Epidemiology of Meningitis Studied at a University Hospital in Zahedan, South-Eastern Iran

AUTHORS

Batool Sharifi-Mood 1 , Ali Khajeh 2 , Maliheh Metanat 1 , Azam Rasouli 1 , *

1 Infectious Diseases and Tropical Medicine Research Center, Zahedan University of Medical Sciences, Zahedan, IR Iran

2 Children and Adolescents Health Research Center, Aliebn-E-Abitaleb Hospital, Zahedan University of Medical Sciences, Zahedan, IR Iran

How to Cite: Sharifi-Mood B, Khajeh A, Metanat M, Rasouli A. Epidemiology of Meningitis Studied at a University Hospital in Zahedan, South-Eastern Iran, Int J Infect. 2015 ; 2(2):e23634. doi: 10.17795/iji-23634.

ARTICLE INFORMATION

International Journal of Infection: 2 (2); e23634
Published Online: January 4, 2015
Article Type: Research Article
Received: September 14, 2014
Accepted: September 22, 2014
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Abstract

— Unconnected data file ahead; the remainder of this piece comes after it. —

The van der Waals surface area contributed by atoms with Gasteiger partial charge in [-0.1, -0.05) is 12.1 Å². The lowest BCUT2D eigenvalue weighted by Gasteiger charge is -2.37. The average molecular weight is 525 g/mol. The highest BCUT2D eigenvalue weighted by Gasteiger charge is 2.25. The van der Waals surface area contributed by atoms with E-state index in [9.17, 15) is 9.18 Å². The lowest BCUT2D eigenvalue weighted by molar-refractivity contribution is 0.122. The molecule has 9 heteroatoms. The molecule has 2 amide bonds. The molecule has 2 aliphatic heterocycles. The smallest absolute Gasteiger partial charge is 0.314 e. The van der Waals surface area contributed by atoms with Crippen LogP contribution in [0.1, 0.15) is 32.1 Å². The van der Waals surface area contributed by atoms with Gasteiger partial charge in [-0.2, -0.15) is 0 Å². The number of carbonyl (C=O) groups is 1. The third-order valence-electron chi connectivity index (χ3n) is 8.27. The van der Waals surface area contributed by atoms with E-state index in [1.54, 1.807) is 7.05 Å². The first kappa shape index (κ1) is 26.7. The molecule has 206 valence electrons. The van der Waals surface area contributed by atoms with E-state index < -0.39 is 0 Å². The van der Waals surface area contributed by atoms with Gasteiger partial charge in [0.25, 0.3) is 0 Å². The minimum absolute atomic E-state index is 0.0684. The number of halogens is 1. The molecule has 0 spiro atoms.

Background: Meningitis is an inflammation of the membranes, which surround the brain and spinal cord. Early treatment of bacterial meningitis can prevent serious complications. In the last two decades, three vaccines have been developed against the three main bacterial species implicated in meningitis of children in western countries and vaccine-preventable invasive bacterial meningitis has decreased substantially in the past few years. However, none of the developed vaccines are part of our childhood immunization schedule.

Objectives: This study aimed to search the epidemiology of meningitis in Zahedan.

Patients and Methods: In this cross–sectional survey, we studied all patients with meningitis for ten years, from May 2004 to May 2014, who had been referred to our hospital. The patients were evaluated according to their sex, age, clinical features, risk factors, pathogenic microorganisms, form of infection (acute or chronic) and clinical outcome.

Results: Among the 53 patients with meningitis (47% females; 53% males with mean age 36 years) 47 cases (83%) had acute meningitis and six cases (17%) had chronic meningitis (four cases of tuberculosis and two cases of brucellosis). From the 47 cases with acute meningitis, only one case had a positive cerebrospinal fluid (CSF) culture for meningococci and 46 patients had negative CSF culture. The most common clinical symptoms was fever and headache (90%) and the least was seizure (9%). Mortality rate was 7.5% (4 cases). There were no significant risk factors except for two patients with acute meningitis and two cases with chronic meningitis.